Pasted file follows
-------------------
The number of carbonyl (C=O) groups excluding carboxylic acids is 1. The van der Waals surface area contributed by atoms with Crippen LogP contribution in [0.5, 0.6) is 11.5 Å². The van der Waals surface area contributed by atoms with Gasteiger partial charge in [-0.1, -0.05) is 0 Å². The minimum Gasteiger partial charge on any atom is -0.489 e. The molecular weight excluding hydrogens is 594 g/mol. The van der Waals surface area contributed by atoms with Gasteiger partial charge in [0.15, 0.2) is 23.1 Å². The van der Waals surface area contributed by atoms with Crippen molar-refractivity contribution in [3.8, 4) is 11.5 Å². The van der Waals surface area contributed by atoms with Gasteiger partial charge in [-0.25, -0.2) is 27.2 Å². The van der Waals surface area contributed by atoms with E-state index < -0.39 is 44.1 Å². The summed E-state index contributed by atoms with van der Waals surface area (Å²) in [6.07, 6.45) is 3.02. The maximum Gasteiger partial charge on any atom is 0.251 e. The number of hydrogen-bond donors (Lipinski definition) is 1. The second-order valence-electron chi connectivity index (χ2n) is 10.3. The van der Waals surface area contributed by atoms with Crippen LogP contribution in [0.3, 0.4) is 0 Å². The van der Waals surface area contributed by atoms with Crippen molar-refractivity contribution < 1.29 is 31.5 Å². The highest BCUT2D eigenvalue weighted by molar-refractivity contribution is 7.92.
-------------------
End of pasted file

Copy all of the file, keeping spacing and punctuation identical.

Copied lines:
The number of carbonyl (C=O) groups excluding carboxylic acids is 1. The van der Waals surface area contributed by atoms with Crippen LogP contribution in [0.5, 0.6) is 11.5 Å². The van der Waals surface area contributed by atoms with Gasteiger partial charge in [-0.1, -0.05) is 0 Å². The minimum Gasteiger partial charge on any atom is -0.489 e. The molecular weight excluding hydrogens is 594 g/mol. The van der Waals surface area contributed by atoms with Gasteiger partial charge in [0.15, 0.2) is 23.1 Å². The van der Waals surface area contributed by atoms with Crippen molar-refractivity contribution in [3.8, 4) is 11.5 Å². The van der Waals surface area contributed by atoms with Gasteiger partial charge in [-0.25, -0.2) is 27.2 Å². The van der Waals surface area contributed by atoms with E-state index < -0.39 is 44.1 Å². The summed E-state index contributed by atoms with van der Waals surface area (Å²) in [6.07, 6.45) is 3.02. The maximum Gasteiger partial charge on any atom is 0.251 e. The number of hydrogen-bond donors (Lipinski definition) is 1. The second-order valence-electron chi connectivity index (χ2n) is 10.3. The van der Waals surface area contributed by atoms with Crippen LogP contribution in [0.3, 0.4) is 0 Å². The van der Waals surface area contributed by atoms with Crippen molar-refractivity contribution < 1.29 is 31.5 Å². The highest BCUT2D eigenvalue weighted by molar-refractivity contribution is 7.92.